MN 50 From… Māratajjanīyasutta: The Rebuke of Māra

[NOTE: In the section below, Arahant Mahā Moggallāna is recounting a story from the time he was reborn as a Māra named Dūsī.]

…Then it occurred to Māra Dūsī, ‘I don’t know the course of rebirth of these ethical mendicants of good character. Why don’t I take possession of these brahmins and householders and say, “Come, all of you, abuse, attack, harass, and trouble the ethical mendicants of good character. Hopefully by doing this we can upset their minds so that Māra Dūsī can find a vulnerability.”’ And that’s exactly what he did.

Then those brahmins and householders abused, attacked, harassed, and troubled the ethical mendicants of good character: ‘These shavelings, fake ascetics, riffraff, black spawn from the feet of our Kinsman, say, “We practice absorption meditation! We practice absorption meditation!” Slouching, downcast, and dopey, they meditate and concentrate and contemplate and ruminate. They’re just like an owl on a branch, which meditates and concentrates and contemplates and ruminates as it hunts a mouse. They’re just like a jackal on a river-bank, which meditates and concentrates and contemplates and ruminates as it hunts a fish. They’re just like a cat by an alley or a drain or a dustbin, which meditates and concentrates and contemplates and ruminates as it hunts a mouse. They’re just like an unladen donkey by an alley or a drain or a dustbin, which meditates and concentrates and contemplates and ruminates. In the same way, these shavelings, fake ascetics, riffraff, black spawn from the feet of our Kinsman, say, “We practice absorption meditation! We practice absorption meditation!” Slouching, downcast, and dopey, they meditate and concentrate and contemplate and ruminate.’

Most of the people who died at that time—when their body broke up, after death—were reborn in a place of loss, a bad place, the underworld, hell.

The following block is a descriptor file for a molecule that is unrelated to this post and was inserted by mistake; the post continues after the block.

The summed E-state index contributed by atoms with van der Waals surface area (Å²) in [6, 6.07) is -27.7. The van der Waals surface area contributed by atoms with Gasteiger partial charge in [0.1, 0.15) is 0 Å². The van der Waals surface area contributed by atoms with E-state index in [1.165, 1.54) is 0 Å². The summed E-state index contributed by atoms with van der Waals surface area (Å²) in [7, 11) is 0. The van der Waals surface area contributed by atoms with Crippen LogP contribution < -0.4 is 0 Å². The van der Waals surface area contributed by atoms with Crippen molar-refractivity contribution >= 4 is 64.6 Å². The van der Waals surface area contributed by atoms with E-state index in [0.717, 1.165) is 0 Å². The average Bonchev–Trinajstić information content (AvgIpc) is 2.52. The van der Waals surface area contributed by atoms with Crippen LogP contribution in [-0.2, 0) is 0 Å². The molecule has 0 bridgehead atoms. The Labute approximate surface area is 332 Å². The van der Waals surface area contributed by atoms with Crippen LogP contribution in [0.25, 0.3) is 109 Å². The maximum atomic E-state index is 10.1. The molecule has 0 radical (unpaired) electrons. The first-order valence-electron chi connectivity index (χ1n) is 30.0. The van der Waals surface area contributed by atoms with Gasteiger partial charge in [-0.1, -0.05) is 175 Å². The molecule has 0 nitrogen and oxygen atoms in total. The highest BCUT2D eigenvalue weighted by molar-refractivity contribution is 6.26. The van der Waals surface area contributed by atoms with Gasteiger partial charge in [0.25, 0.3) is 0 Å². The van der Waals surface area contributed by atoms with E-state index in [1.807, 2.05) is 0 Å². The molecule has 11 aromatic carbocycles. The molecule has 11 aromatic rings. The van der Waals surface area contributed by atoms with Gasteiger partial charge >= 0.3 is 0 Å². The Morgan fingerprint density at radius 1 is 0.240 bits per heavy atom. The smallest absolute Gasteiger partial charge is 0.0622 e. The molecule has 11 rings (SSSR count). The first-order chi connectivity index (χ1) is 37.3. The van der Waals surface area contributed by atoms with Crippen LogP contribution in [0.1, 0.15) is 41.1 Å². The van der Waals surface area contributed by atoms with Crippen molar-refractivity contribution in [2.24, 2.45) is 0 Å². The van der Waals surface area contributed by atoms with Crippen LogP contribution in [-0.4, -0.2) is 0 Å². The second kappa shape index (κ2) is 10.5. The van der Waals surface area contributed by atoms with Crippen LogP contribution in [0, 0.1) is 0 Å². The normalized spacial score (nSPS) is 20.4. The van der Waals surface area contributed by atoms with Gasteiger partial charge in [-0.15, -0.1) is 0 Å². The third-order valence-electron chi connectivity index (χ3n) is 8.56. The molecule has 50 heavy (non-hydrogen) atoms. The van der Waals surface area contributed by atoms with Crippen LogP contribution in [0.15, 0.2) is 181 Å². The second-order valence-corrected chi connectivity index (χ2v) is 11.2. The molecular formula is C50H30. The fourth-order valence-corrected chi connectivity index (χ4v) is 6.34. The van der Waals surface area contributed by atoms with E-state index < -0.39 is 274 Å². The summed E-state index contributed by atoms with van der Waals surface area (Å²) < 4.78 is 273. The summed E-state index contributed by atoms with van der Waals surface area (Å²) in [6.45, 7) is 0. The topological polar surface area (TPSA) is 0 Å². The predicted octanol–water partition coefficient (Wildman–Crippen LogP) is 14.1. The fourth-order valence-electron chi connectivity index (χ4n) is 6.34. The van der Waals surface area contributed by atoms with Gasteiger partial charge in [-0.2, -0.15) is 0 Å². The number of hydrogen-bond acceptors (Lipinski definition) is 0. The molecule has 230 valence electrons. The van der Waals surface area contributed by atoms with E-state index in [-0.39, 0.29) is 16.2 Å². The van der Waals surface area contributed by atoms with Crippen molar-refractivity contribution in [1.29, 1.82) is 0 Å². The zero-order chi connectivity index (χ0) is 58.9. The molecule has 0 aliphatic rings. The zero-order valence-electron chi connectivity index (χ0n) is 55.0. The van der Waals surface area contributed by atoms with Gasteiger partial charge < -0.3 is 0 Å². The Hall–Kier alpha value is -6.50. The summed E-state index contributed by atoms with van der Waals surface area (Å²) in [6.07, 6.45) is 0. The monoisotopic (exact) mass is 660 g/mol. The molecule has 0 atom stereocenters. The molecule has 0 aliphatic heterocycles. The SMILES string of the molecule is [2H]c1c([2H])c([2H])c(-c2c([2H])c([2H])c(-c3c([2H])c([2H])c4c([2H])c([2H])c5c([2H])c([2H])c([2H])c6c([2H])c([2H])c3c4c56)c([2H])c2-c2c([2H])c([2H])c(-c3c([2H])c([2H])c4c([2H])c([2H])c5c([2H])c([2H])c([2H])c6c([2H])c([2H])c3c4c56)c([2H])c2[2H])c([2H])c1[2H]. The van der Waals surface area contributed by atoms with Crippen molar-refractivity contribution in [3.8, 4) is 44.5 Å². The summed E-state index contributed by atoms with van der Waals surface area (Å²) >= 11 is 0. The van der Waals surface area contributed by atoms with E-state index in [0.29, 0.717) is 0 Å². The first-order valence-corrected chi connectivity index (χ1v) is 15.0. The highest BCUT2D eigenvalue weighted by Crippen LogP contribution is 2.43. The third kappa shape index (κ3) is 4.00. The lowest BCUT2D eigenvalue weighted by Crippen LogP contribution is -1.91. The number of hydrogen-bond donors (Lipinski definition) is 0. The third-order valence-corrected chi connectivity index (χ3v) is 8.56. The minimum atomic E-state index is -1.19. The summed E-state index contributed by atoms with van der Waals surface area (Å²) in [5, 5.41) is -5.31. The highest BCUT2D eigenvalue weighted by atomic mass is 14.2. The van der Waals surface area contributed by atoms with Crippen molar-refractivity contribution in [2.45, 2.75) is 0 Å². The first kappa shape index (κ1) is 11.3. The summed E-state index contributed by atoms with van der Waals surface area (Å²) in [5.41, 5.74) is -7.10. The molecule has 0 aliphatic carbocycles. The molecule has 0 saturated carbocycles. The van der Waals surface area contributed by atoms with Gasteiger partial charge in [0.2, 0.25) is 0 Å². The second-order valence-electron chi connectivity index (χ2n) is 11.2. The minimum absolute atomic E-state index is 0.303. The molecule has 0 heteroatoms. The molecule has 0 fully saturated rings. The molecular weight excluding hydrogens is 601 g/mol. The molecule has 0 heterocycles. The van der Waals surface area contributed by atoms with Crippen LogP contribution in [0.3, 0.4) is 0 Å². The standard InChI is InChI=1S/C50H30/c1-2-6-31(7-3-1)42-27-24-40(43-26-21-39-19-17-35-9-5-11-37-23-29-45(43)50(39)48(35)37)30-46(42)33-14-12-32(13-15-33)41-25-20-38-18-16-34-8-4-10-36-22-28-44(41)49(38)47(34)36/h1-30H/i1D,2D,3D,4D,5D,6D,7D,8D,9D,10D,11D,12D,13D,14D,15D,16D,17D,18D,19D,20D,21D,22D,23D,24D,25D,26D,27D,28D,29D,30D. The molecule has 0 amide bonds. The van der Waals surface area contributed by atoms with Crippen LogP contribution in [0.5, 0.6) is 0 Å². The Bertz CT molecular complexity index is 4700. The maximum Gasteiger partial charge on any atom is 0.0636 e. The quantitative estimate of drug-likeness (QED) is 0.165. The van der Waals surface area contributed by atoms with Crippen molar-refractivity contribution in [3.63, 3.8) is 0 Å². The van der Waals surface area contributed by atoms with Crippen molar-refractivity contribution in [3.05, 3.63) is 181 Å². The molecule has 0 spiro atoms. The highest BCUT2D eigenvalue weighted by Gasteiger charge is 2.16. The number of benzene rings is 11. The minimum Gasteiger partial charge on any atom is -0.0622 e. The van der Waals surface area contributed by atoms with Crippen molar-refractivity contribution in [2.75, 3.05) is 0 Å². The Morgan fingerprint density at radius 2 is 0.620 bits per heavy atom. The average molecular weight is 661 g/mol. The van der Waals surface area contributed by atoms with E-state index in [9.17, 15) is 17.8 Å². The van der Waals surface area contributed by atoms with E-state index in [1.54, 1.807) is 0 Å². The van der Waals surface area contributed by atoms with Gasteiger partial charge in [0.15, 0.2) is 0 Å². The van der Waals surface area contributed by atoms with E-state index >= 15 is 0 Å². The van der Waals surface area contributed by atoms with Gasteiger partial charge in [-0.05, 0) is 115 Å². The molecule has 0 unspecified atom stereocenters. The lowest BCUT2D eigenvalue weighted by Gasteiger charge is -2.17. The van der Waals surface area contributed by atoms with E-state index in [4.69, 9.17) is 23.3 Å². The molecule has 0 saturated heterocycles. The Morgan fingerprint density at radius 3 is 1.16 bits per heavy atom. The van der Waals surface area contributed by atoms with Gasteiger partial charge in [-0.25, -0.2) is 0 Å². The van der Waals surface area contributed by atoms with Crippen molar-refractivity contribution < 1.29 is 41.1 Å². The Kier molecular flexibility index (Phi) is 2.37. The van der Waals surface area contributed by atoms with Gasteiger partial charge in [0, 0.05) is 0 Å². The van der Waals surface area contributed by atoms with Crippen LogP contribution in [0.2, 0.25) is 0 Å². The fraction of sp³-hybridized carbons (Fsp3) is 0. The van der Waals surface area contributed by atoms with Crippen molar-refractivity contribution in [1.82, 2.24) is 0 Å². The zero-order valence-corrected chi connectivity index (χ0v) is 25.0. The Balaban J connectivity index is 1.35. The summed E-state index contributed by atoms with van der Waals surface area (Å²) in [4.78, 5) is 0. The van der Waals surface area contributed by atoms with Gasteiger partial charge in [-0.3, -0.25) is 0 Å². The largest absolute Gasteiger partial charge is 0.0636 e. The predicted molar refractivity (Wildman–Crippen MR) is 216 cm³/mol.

Then Kakusandha the Blessed One, the perfected one, the fully awakened Buddha, addressed the mendicants: ‘Mendicants, the brahmins and householders have been possessed by Māra Dūsī. He told them to abuse you in the hope of upsetting your minds so that he can find a vulnerability. Come, all of you mendicants, meditate spreading a heart full of love to one direction, and to the second, and to the third, and to the fourth. In the same way above, below, across, everywhere, all around, spread a heart full of love to the whole world—abundant, expansive, limitless, free of enmity and ill will. Meditate spreading a heart full of compassion … Meditate spreading a heart full of rejoicing … Meditate spreading a heart full of equanimity to one direction, and to the second, and to the third, and to the fourth. In the same way above, below, across, everywhere, all around, spread a heart full of equanimity to the whole world—abundant, expansive, limitless, free of enmity and ill will.’

When those mendicants were instructed and advised by the Buddha Kakusandha in this way, they went to a wilderness, or to the root of a tree, or to an empty hut, where they meditated spreading a heart full of love … compassion … rejoicing … equanimity.

Then it occurred to Māra Dūsī, ‘Even when I do this I don’t know the course of rebirth of these ethical mendicants of good character. Why don’t I take possession of these brahmins and householders and say, “Come, all of you, honor, respect, esteem, and venerate the ethical mendicants of good character. Hopefully by doing this we can upset their minds so that Māra Dūsī can find a vulnerability.”’

And that’s exactly what he did. Then those brahmins and householders honored, respected, esteemed, and venerated the ethical mendicants of good character.

Most of the people who died at that time—when their body broke up, after death—were reborn in a good place, a heavenly realm.

Then Kakusandha the Blessed One, the perfected one, the fully awakened Buddha, addressed the mendicants: ‘Mendicants, the brahmins and householders have been possessed by Māra Dūsī. He told them to venerate you in the hope of upsetting your minds so that he can find a vulnerability. Come, all you mendicants, meditate observing the ugliness of the body, perceiving the repulsiveness of food, perceiving dissatisfaction with the whole world, and observing the impermanence of all conditions.’

When those mendicants were instructed and advised by the Buddha Kakusandha in this way, they went to a wilderness, or to the root of a tree, or to an empty hut, where they meditated observing the ugliness of the body, perceiving the repulsiveness of food, perceiving dissatisfaction with the whole world, and observing the impermanence of all conditions. …


Read the entire translation of Majjhima Nikāya 50 Māratajjanīyasutta: The Rebuke of Māra by Bhikkhu Sujato on SuttaCentral.net. Or listen on PaliAudio.com or Voice.SuttaCentral.net. Or explore the Pali on DigitalPaliReader.online.

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